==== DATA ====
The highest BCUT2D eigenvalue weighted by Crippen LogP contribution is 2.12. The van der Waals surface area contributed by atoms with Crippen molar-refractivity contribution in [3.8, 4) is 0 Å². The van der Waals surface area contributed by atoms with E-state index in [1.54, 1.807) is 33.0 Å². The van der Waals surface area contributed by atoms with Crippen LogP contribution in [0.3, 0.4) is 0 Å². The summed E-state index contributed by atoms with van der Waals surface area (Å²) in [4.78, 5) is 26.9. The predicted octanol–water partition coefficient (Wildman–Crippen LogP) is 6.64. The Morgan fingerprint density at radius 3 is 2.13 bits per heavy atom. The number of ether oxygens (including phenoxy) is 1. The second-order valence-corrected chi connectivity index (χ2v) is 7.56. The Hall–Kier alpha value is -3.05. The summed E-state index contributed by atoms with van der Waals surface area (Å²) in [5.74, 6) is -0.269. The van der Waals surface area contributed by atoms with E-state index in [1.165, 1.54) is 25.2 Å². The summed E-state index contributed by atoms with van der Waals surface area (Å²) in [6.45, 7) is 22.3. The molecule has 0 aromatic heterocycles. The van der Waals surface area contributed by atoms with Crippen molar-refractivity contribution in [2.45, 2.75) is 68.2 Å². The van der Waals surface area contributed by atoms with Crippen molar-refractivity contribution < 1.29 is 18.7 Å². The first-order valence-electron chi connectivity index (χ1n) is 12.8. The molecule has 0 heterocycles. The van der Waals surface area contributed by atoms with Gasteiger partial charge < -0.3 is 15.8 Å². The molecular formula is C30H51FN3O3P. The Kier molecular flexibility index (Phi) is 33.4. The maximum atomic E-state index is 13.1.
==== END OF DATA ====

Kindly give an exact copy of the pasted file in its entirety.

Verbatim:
The highest BCUT2D eigenvalue weighted by Crippen LogP contribution is 2.12. The van der Waals surface area contributed by atoms with Crippen molar-refractivity contribution in [3.8, 4) is 0 Å². The van der Waals surface area contributed by atoms with E-state index in [1.54, 1.807) is 33.0 Å². The van der Waals surface area contributed by atoms with Crippen LogP contribution in [0.3, 0.4) is 0 Å². The summed E-state index contributed by atoms with van der Waals surface area (Å²) in [4.78, 5) is 26.9. The predicted octanol–water partition coefficient (Wildman–Crippen LogP) is 6.64. The Morgan fingerprint density at radius 3 is 2.13 bits per heavy atom. The number of ether oxygens (including phenoxy) is 1. The second-order valence-corrected chi connectivity index (χ2v) is 7.56. The Hall–Kier alpha value is -3.05. The summed E-state index contributed by atoms with van der Waals surface area (Å²) in [5.74, 6) is -0.269. The van der Waals surface area contributed by atoms with E-state index in [1.165, 1.54) is 25.2 Å². The summed E-state index contributed by atoms with van der Waals surface area (Å²) in [6.45, 7) is 22.3. The molecule has 0 aromatic heterocycles. The van der Waals surface area contributed by atoms with Crippen molar-refractivity contribution in [2.45, 2.75) is 68.2 Å². The van der Waals surface area contributed by atoms with Crippen molar-refractivity contribution < 1.29 is 18.7 Å². The first-order valence-electron chi connectivity index (χ1n) is 12.8. The molecule has 0 heterocycles. The van der Waals surface area contributed by atoms with Gasteiger partial charge < -0.3 is 15.8 Å². The molecular formula is C30H51FN3O3P. The Kier molecular flexibility index (Phi) is 33.4. The maximum atomic E-state index is 13.1.